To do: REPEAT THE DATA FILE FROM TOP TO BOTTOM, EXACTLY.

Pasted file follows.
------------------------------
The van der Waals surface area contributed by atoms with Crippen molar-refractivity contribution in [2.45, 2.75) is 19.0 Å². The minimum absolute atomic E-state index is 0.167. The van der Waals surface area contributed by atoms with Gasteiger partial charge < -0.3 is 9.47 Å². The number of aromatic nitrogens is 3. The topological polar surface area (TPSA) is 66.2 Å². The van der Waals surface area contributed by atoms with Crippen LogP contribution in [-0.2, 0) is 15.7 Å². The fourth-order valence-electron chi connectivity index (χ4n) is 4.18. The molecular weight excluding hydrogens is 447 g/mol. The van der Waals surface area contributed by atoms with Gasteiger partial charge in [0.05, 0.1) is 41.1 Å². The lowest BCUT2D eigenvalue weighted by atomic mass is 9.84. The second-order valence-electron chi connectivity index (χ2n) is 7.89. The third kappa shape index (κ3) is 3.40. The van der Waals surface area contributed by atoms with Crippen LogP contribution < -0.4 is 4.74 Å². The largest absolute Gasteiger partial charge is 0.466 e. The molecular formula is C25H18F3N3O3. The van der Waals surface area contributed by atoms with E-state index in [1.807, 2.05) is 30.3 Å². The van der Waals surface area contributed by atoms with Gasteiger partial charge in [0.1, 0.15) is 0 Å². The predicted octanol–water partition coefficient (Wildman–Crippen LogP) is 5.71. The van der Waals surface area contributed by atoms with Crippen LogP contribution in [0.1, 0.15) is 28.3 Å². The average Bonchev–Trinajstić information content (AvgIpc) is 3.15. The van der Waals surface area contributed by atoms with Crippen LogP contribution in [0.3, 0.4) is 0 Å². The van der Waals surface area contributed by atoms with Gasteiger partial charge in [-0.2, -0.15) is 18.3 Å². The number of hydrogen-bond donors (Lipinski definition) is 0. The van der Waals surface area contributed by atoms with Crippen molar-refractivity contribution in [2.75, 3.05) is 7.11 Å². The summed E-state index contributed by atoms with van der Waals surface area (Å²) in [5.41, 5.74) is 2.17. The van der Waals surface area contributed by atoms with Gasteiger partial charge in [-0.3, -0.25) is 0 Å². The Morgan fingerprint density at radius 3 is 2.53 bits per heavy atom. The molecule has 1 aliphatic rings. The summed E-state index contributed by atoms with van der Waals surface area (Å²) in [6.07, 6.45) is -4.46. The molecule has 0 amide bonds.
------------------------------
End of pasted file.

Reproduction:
The van der Waals surface area contributed by atoms with Crippen molar-refractivity contribution in [2.45, 2.75) is 19.0 Å². The minimum absolute atomic E-state index is 0.167. The van der Waals surface area contributed by atoms with Gasteiger partial charge < -0.3 is 9.47 Å². The number of aromatic nitrogens is 3. The topological polar surface area (TPSA) is 66.2 Å². The van der Waals surface area contributed by atoms with Crippen LogP contribution in [-0.2, 0) is 15.7 Å². The fourth-order valence-electron chi connectivity index (χ4n) is 4.18. The molecular weight excluding hydrogens is 447 g/mol. The van der Waals surface area contributed by atoms with Gasteiger partial charge in [0.05, 0.1) is 41.1 Å². The lowest BCUT2D eigenvalue weighted by atomic mass is 9.84. The second-order valence-electron chi connectivity index (χ2n) is 7.89. The third kappa shape index (κ3) is 3.40. The van der Waals surface area contributed by atoms with Crippen LogP contribution < -0.4 is 4.74 Å². The largest absolute Gasteiger partial charge is 0.466 e. The molecular formula is C25H18F3N3O3. The van der Waals surface area contributed by atoms with E-state index in [1.807, 2.05) is 30.3 Å². The van der Waals surface area contributed by atoms with Gasteiger partial charge in [0.1, 0.15) is 0 Å². The predicted octanol–water partition coefficient (Wildman–Crippen LogP) is 5.71. The van der Waals surface area contributed by atoms with Crippen LogP contribution in [0.1, 0.15) is 28.3 Å². The average Bonchev–Trinajstić information content (AvgIpc) is 3.15. The van der Waals surface area contributed by atoms with Crippen LogP contribution in [0.3, 0.4) is 0 Å². The van der Waals surface area contributed by atoms with Gasteiger partial charge in [-0.2, -0.15) is 18.3 Å². The number of hydrogen-bond donors (Lipinski definition) is 0. The van der Waals surface area contributed by atoms with Crippen molar-refractivity contribution in [2.75, 3.05) is 7.11 Å². The summed E-state index contributed by atoms with van der Waals surface area (Å²) in [5.41, 5.74) is 2.17. The van der Waals surface area contributed by atoms with Gasteiger partial charge in [-0.3, -0.25) is 0 Å². The Morgan fingerprint density at radius 3 is 2.53 bits per heavy atom. The molecule has 1 aliphatic rings. The summed E-state index contributed by atoms with van der Waals surface area (Å²) in [6.07, 6.45) is -4.46. The molecule has 0 amide bonds.